A trait that I want to continue focusing on in this blog is extraversion, as I feel this is a personality trait that is easy to recognize and relate to. There are six domains (also called facets) that are found within the extraversion trait, including friendliness, gregariousness, assertiveness, activity level, excitement seeking, and cheerfulness. Essentially, how you score on each of these facets will combine to influence whether you are categorized as high or low in extraversion overall. Famous psychologist Carl Jung was the first to come up with the idea of extraversion and introversion. He wanted to convey the idea that people recharge their energy by either being around people (extraversion) or by being more alone (introversion).
One thing I have noticed when interacting with friends and family is that an introverted person will sometimes feel inferior compared to an extraverted person because they are not as outgoing and do not enjoy being the center of attention. It is no secret that we live in a society that embraces extraverts, but this in no way means that there is no value in introversion. According to Susan Cain, author of Quiet: The Power of Introverts in a World That Can’t Stop Talking, “Introverts reflect a strategy of observing carefully before acting, thus avoiding dangers, failures, and wasted energy, which would require a nervous system specially designed to observe and detect subtle differences that others miss” (p. 145). In this instance, Cain is describing how introverts might thrive in solitude, and produce some of their best work when they are able to remain focused on the task at hand without distractions. In addition, Cain is also describing how introverts tend to notice the smaller details while they are recharging in their alone time, compared to extraverts who tend to focus on the big picture and connecting with the people they constantly surround themselves with. With that being said, it raises the question: why does our society overlook the value of introverts so often? It is clear that introverts are just as important as extraverts, yet their needs are often ignored or discouraged.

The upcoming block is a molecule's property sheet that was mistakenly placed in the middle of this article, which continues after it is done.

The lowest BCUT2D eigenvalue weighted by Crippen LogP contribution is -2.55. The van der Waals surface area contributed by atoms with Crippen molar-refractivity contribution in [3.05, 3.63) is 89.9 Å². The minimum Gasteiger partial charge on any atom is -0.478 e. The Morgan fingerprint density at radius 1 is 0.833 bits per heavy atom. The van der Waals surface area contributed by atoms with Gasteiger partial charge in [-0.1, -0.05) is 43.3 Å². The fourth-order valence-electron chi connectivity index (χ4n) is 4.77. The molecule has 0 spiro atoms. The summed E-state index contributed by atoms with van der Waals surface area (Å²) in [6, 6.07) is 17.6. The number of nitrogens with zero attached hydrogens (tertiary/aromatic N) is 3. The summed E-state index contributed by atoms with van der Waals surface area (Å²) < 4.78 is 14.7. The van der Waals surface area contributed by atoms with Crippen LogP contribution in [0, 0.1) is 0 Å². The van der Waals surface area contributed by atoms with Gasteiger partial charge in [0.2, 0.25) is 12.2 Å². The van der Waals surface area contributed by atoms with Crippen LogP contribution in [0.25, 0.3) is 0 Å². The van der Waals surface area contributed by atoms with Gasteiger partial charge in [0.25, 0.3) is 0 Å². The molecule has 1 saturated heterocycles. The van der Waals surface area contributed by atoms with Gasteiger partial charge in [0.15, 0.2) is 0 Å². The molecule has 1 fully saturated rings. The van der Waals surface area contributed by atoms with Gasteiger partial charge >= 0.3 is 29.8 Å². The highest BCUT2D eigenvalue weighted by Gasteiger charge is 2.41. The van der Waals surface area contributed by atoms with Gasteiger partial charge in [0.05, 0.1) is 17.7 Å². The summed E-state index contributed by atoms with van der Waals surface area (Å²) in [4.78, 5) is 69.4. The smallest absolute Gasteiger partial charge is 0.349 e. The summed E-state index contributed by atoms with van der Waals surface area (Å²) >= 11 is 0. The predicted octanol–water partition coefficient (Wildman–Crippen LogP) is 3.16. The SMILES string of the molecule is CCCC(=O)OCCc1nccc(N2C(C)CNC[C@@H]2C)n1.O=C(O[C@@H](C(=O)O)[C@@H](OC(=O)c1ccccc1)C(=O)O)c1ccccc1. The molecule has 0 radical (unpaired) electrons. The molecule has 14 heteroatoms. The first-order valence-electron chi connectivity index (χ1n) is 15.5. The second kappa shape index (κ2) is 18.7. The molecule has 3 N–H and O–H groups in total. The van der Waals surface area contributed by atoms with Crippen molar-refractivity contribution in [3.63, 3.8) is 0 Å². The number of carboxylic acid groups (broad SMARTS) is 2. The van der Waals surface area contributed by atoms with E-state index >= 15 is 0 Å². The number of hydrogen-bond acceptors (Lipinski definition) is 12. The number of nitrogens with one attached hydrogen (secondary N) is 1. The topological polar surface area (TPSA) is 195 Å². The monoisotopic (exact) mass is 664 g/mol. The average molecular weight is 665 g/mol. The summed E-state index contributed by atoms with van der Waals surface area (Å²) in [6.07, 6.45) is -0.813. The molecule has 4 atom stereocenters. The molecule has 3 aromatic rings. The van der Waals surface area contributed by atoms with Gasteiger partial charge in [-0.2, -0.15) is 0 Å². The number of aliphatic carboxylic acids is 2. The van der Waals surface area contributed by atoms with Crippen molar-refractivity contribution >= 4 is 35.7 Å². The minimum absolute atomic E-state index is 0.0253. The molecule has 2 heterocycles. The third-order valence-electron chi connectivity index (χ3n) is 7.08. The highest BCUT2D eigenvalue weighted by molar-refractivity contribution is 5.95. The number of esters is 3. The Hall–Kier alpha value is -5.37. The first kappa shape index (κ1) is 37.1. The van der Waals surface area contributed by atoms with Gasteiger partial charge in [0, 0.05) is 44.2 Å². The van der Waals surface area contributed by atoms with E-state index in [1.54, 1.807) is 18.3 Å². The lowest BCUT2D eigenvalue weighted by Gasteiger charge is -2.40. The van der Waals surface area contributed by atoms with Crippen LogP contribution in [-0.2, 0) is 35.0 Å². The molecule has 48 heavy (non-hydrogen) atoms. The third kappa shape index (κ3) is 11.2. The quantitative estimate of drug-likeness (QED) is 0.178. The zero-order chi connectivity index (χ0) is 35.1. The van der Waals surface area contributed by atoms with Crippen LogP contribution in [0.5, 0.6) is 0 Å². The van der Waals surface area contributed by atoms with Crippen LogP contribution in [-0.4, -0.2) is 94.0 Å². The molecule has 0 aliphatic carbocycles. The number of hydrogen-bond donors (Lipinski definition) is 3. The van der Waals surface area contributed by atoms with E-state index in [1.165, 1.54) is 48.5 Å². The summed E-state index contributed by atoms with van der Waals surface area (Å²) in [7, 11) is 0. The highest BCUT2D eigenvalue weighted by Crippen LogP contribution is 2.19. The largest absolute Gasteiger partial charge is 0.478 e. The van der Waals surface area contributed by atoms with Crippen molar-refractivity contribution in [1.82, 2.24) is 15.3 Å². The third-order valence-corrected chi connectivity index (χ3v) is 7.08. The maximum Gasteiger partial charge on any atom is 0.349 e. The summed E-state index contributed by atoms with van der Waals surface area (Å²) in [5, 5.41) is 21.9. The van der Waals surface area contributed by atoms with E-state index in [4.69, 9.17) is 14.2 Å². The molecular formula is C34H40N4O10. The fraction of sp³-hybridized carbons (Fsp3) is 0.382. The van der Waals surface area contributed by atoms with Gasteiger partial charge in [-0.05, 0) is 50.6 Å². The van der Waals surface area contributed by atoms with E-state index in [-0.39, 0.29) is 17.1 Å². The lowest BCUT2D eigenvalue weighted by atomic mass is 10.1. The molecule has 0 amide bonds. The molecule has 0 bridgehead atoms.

As an ambivert, I can say that I personally have experienced differences in the way that I am treated based on how social I feel on a particular day. For example, one day I was hanging out with some friends and I was being quiet and disengaged from our conversations. One of them eventually noticed that I was not being all that talkative and asked if I was okay or if there was something wrong. Although I appreciated the concern, I found it interesting that she thought something was wrong because I was quiet. I can only imagine how often an introverted person is asked this exact same question. Susan Cain had it right when she decided to name her book Quiet: The Power of Introverts in a World That Can’t Stop Talking, as all of the talking and social scenes our society emphasizes overlooks the value that can be found in a quiet place and has deemed it odd when we choose being alone rather than going out. How often have you been asked if you were okay because you were being “too” quiet? Conversely, how often have you asked someone else if they were okay for the exact same reason? We are all guilty of thinking that there is something wrong with being quiet, but maybe it is time for us to recognize that it is normal to not always engage in the noise all around us.
I recognize that this blog post mostly focused on extraversion and not the rest of the Big Five Personality Traits. In my next blog post, I will be discussing Contentiousness to give you more insight about your belief patterns, and more information about the Big Five - so stay tuned! If you are interested in learning more about why you are the way that you are, TOPPS is an excellent resource. TOPPS has psychologists with training in understanding how our personalities sometimes lead to behaviors that get in the way of our being successful. For more information, please visit our Psychological Services and do not hesitate to reach out with any questions or concerns that you may have.
Cain, Susan. (2012) Quiet: The Power of Introverts in a World That Can't Stop Talking. New York: Crown Publishers.
Funder, David (2013). The personality puzzle (6th Edition). New York: Norton ISBN: 9780393124415
Srivastava, S. (). Measuring the Big Five Personality Factors. Retrieved [May 14, 2018] from https://pages.uoregon.edu/sanjay/bigfive.html